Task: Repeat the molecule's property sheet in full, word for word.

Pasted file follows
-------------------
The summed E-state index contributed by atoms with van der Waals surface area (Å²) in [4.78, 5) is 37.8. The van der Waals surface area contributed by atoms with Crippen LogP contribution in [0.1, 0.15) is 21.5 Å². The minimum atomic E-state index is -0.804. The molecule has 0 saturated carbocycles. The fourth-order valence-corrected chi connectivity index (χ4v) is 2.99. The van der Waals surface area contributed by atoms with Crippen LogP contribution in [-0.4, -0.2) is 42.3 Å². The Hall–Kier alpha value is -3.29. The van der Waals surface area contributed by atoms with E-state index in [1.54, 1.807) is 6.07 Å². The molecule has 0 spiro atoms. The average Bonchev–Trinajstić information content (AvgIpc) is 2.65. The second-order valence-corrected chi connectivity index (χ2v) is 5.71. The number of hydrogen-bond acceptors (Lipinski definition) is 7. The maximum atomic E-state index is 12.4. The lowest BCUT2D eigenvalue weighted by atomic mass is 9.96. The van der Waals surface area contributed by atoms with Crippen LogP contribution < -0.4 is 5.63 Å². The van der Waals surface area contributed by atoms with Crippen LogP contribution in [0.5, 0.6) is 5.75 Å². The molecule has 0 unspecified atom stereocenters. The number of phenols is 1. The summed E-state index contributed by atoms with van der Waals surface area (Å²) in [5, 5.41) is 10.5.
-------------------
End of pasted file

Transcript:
The summed E-state index contributed by atoms with van der Waals surface area (Å²) in [4.78, 5) is 37.8. The van der Waals surface area contributed by atoms with Crippen LogP contribution in [0.1, 0.15) is 21.5 Å². The minimum atomic E-state index is -0.804. The molecule has 0 saturated carbocycles. The fourth-order valence-corrected chi connectivity index (χ4v) is 2.99. The van der Waals surface area contributed by atoms with Crippen LogP contribution in [-0.4, -0.2) is 42.3 Å². The Hall–Kier alpha value is -3.29. The van der Waals surface area contributed by atoms with E-state index in [1.54, 1.807) is 6.07 Å². The molecule has 0 spiro atoms. The average Bonchev–Trinajstić information content (AvgIpc) is 2.65. The second-order valence-corrected chi connectivity index (χ2v) is 5.71. The number of hydrogen-bond acceptors (Lipinski definition) is 7. The maximum atomic E-state index is 12.4. The lowest BCUT2D eigenvalue weighted by atomic mass is 9.96. The van der Waals surface area contributed by atoms with Crippen LogP contribution < -0.4 is 5.63 Å². The van der Waals surface area contributed by atoms with Crippen LogP contribution in [0.5, 0.6) is 5.75 Å². The molecule has 0 unspecified atom stereocenters. The number of phenols is 1. The summed E-state index contributed by atoms with van der Waals surface area (Å²) in [5, 5.41) is 10.5.